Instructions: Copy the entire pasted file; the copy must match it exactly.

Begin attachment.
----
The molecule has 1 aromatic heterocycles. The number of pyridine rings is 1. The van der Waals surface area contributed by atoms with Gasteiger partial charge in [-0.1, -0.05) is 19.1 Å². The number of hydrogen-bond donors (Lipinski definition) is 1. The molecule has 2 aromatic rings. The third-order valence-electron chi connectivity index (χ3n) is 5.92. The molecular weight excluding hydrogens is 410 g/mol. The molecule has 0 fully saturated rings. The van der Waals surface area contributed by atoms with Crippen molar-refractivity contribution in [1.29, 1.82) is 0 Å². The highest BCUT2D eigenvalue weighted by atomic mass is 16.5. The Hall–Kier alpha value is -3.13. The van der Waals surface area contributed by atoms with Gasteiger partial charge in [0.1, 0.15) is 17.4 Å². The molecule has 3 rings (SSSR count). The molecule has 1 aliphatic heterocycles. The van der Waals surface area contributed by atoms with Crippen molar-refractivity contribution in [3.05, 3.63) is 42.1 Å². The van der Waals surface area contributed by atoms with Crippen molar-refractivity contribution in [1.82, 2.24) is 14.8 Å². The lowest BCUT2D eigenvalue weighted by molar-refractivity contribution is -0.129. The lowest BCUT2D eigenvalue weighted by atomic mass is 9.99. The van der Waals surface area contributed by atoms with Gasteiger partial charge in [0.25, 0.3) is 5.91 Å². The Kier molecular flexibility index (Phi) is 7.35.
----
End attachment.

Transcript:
The molecule has 1 aromatic heterocycles. The number of pyridine rings is 1. The van der Waals surface area contributed by atoms with Gasteiger partial charge in [-0.1, -0.05) is 19.1 Å². The number of hydrogen-bond donors (Lipinski definition) is 1. The molecule has 2 aromatic rings. The third-order valence-electron chi connectivity index (χ3n) is 5.92. The molecular weight excluding hydrogens is 410 g/mol. The molecule has 0 fully saturated rings. The van der Waals surface area contributed by atoms with Crippen molar-refractivity contribution in [1.29, 1.82) is 0 Å². The highest BCUT2D eigenvalue weighted by atomic mass is 16.5. The Hall–Kier alpha value is -3.13. The van der Waals surface area contributed by atoms with Gasteiger partial charge in [0.1, 0.15) is 17.4 Å². The molecule has 3 rings (SSSR count). The molecule has 1 aliphatic heterocycles. The van der Waals surface area contributed by atoms with Crippen molar-refractivity contribution in [3.05, 3.63) is 42.1 Å². The van der Waals surface area contributed by atoms with Crippen molar-refractivity contribution in [1.82, 2.24) is 14.8 Å². The lowest BCUT2D eigenvalue weighted by molar-refractivity contribution is -0.129. The lowest BCUT2D eigenvalue weighted by atomic mass is 9.99. The van der Waals surface area contributed by atoms with Gasteiger partial charge in [0.25, 0.3) is 5.91 Å². The Kier molecular flexibility index (Phi) is 7.35.